Blog, Meet the Maker

Meet the Maker: Deirdre Hawken currently exhibiting at Metropolitan Museum, New York

Deidre
radish salad toms opener

Deidre Hawken makes what might loosely be called hats or head pieces. However that description does not do justice to the exquisite intricate pieces of work created by this multi talented designer. I and my photographer went to interview her recently in her studio.

JB.I know you as a hat designer and maker, but I understand  that you also design and make jewelry. Can you tell us which discipline you trained in and how you came to practice both?

DH I trained in theater design, sets and costume, at the Central School of Art and Design, now Central St Martins.

I worked as a Theater Designer for some time and I was an Art Director for a couple of design companies, but I have always loved the design and making process. I have made costume accessories for The Royal Opera House, English National Ballet and the BBC, I also designed a run of windows for Harrods, Harvey Nichols, and made props for Harrods, Harvey Nichols and Asprey Ltd and I had an exhibition in Fortnum and Mason among others, and I created collections of jewellery with my sculptor husband for various fashion designers.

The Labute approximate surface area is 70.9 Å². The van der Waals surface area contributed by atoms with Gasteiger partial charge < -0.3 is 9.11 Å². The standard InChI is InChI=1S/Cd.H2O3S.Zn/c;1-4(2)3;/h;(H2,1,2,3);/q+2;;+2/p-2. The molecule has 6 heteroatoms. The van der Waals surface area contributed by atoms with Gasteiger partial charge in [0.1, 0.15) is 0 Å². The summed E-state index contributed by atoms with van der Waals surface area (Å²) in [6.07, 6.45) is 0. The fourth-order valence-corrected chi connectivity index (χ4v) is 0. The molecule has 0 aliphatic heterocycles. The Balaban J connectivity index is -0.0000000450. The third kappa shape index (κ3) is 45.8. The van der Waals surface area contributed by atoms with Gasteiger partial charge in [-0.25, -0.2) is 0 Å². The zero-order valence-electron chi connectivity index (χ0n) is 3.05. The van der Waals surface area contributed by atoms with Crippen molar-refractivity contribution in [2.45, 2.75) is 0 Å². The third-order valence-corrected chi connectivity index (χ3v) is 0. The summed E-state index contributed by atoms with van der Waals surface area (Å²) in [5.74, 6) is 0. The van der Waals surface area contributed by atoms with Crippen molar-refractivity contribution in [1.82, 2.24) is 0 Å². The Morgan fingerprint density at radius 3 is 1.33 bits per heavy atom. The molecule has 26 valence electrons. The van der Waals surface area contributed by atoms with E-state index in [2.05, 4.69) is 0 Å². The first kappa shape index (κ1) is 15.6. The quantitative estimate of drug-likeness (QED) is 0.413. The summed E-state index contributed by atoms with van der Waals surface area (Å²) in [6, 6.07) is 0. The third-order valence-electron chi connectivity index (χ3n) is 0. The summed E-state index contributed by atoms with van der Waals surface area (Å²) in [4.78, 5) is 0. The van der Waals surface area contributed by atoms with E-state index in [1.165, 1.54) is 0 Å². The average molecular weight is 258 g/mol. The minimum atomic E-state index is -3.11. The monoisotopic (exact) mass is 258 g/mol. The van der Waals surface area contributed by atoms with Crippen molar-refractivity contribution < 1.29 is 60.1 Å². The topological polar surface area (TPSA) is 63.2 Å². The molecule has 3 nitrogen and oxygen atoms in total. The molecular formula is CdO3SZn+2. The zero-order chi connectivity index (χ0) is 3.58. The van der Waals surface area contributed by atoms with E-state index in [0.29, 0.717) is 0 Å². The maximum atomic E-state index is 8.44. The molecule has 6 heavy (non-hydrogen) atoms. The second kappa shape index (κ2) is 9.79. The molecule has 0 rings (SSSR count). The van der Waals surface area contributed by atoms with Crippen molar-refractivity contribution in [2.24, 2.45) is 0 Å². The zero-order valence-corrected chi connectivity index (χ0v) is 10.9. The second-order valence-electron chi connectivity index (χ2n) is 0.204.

three hats

JB.What is a typical day for you?

DH. There is no typical day! I could be designing hats or jewellery or researching new work, seeing a client or dealing with boring administration.

into studio

 JB. What do you love most, about what you do?

DH.I love researching ideas, it is now so easy on the internet, and as I said I love everything about the making process, especially dyeing fabrics.

working pages with fabrics dyed

 JB.What do you dislike most about what you do?

DH Any kind of administration.

JB.Have you ever worked for anyone else? Or done any collaborations ? If so with whom?

DH.When you are a designer for the theater you’re basically working with and for the director, but I have been a freelance designer most of my life. I did collaborate with a jeweler, we were asked to make a joint piece, but I did not really enjoy the experience. I have also made jewellery with my husband.

mushroom onions etc

 JB.What made you want to start your own creative business?

DH. I love working for myself, although I sometimes have an assistant on a really big job, such as when I made jewellery for Saks 5th Avenue.

 JB.Have you had any training recently? If so where and why?